What hasn’t changed is that Aboriginal people continue to occupy mineral rich land. It is because of this that racist narratives continue. Now, the problems of Aboriginal Australia – the products of hundreds of years of systemic oppression – are distorted, manipulated and employed to justify destructive, racist policies like the Northern Territory Intervention.

When politicians and the media cynically portray Aboriginal people as incapable of looking after themselves and their families, is it any wonder racist stereotypes and prejudices persist?

So while 90% of Australians think racial prejudice is a problem, other surveys have found that 92% of Aboriginal people have been racially vilified in the last 12 months.

Aboriginal people are undoubtedly the group most oppressed by racism in Australia. However, they are not alone. History is littered with examples of racism being whipped up to weaken resistance to a system based on profit for the few. Anti-Chinese racism was a diversion from collective struggle in the gold rush era.

Similarly religious sectarianism against the Irish was an attempt to undermine the anti-conscription and anti-war movement in the early twentieth century. Racism against Greeks and Italians after the Second World War was used to cut across the socialist and trade unionist traditions they brought with them to Australia.

Over the last decade, Islamophobia has been used to justify the brutal Iraq and Afghanistan wars, as well as draconian ‘anti-terror’ legislation. Today refugees who arrive by boat are treated, in many cases, worse than animals.

In every example, racism is used to divert blame for problems that capitalism itself creates. It is the never-ending drive for profit that is the cause of war, poverty and environmental crisis. Yet it is refugees and migrants who are too often blamed for the lack of funding for services, unemployment, and unsustainable carbon emissions!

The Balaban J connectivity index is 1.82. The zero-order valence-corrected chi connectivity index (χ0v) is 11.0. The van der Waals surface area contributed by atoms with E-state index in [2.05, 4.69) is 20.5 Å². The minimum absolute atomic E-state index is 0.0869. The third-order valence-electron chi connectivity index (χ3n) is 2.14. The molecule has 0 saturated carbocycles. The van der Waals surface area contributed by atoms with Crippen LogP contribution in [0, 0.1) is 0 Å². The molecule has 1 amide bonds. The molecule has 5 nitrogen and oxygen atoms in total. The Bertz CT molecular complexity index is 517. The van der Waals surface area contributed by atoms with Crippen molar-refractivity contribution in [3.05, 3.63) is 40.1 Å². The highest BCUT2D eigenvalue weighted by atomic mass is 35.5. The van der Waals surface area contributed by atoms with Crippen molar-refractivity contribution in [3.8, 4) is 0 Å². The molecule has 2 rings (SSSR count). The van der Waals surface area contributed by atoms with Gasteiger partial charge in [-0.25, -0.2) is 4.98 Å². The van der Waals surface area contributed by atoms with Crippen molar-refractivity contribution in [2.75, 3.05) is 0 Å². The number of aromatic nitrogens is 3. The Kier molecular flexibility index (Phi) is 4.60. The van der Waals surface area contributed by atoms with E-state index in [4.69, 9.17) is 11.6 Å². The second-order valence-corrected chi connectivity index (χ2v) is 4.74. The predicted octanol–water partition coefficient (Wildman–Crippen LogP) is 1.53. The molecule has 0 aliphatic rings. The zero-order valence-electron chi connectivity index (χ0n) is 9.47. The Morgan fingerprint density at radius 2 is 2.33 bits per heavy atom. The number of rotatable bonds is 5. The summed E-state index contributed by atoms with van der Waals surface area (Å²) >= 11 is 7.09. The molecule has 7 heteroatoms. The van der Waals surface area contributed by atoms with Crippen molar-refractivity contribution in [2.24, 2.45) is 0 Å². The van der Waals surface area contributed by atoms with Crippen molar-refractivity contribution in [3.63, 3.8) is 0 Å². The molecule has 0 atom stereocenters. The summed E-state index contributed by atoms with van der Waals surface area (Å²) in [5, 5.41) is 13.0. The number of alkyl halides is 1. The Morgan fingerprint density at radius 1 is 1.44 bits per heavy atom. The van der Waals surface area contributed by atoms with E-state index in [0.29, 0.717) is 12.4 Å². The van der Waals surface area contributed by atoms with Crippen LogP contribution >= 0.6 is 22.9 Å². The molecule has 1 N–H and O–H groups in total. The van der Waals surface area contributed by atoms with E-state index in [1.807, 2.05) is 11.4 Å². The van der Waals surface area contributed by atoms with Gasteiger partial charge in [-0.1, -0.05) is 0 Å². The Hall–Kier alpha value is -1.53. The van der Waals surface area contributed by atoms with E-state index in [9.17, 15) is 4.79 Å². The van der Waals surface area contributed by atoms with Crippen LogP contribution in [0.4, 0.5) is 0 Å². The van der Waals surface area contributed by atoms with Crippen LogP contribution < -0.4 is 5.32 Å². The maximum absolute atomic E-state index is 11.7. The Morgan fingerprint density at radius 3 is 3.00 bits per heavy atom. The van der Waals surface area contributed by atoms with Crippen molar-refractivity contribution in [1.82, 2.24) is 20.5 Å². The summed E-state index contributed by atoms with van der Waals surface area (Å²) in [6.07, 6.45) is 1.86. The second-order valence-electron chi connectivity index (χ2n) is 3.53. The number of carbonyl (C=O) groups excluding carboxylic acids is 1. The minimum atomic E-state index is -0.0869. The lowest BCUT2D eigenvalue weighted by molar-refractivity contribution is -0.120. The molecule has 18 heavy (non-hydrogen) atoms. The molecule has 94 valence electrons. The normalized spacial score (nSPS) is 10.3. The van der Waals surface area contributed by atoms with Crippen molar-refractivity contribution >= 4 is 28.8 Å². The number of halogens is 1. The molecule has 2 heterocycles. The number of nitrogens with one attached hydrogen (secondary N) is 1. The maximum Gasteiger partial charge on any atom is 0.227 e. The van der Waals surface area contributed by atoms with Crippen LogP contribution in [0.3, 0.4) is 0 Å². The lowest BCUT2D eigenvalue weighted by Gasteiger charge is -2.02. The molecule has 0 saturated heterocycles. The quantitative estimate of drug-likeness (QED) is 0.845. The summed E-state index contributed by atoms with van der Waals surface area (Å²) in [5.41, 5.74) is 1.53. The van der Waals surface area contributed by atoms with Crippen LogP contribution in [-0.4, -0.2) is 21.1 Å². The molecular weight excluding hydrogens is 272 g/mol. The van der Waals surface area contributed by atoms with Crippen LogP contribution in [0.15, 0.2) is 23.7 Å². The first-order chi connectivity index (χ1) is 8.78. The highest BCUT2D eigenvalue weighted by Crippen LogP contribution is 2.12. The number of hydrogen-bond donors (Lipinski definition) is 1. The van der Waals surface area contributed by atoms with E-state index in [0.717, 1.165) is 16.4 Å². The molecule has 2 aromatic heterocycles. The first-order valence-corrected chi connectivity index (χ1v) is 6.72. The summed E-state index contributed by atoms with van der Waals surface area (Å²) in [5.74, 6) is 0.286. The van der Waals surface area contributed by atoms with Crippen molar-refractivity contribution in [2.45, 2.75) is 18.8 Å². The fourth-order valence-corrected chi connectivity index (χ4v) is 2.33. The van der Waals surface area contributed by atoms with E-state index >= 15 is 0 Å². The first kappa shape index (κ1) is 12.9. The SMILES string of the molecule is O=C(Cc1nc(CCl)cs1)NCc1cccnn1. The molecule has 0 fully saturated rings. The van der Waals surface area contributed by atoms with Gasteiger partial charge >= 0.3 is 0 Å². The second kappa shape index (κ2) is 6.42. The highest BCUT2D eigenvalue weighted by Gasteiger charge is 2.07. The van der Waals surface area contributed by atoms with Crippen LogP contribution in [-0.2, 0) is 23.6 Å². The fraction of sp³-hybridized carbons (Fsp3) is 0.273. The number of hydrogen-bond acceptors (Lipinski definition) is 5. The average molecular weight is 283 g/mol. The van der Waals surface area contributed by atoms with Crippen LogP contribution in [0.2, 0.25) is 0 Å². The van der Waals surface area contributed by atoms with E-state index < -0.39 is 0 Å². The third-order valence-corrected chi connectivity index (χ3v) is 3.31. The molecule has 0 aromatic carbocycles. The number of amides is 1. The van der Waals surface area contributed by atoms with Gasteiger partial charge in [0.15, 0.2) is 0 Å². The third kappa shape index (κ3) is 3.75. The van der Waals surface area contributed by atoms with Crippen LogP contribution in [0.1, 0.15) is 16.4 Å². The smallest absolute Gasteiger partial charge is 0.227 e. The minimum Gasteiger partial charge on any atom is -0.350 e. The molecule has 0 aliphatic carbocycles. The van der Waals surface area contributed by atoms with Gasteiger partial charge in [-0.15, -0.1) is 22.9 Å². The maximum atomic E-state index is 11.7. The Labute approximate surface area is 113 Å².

For the ruling elite in class society, racism is an essential tool used to sow divisions amongst the working class. It spreads the illusion that there is not enough wealth to go around so we must fight each other if we want our share. Which particular group is targeted and which narrative is used at any given time will continue to evolve, but the pervasiveness of racism will not. That is, until the root cause is addressed.

How to combat racism

Capitalism provides fertile ground for racism because it is a system based on inequality – inequality based on exploitation and violence. Because of this, the most effective way to campaign against racism is to campaign against capitalism itself.

If we recognise racism as an ideological justification for material inequality, then we must fight that material inequality in order to fight racism. This means fighting for a society in which the vast wealth that exists is used to improve the quality of life for all.

There is enough wealth to make sure that everybody’s basic needs are catered for, and then some to spare! The problem is that ordinary people don’t control it. Therefore the solution to racist divisions is collective ownership and control of society’s wealth. Only a democratic socialist plan of production and distribution can ensure equality for all groups in society.

A socialist society cannot erase the hundreds of years of misery and mistrust caused by racism. It can, however, remove the basis on which racism flourishes and allow humanity to, for the first time, build a society based on prosperity and genuine equality for all.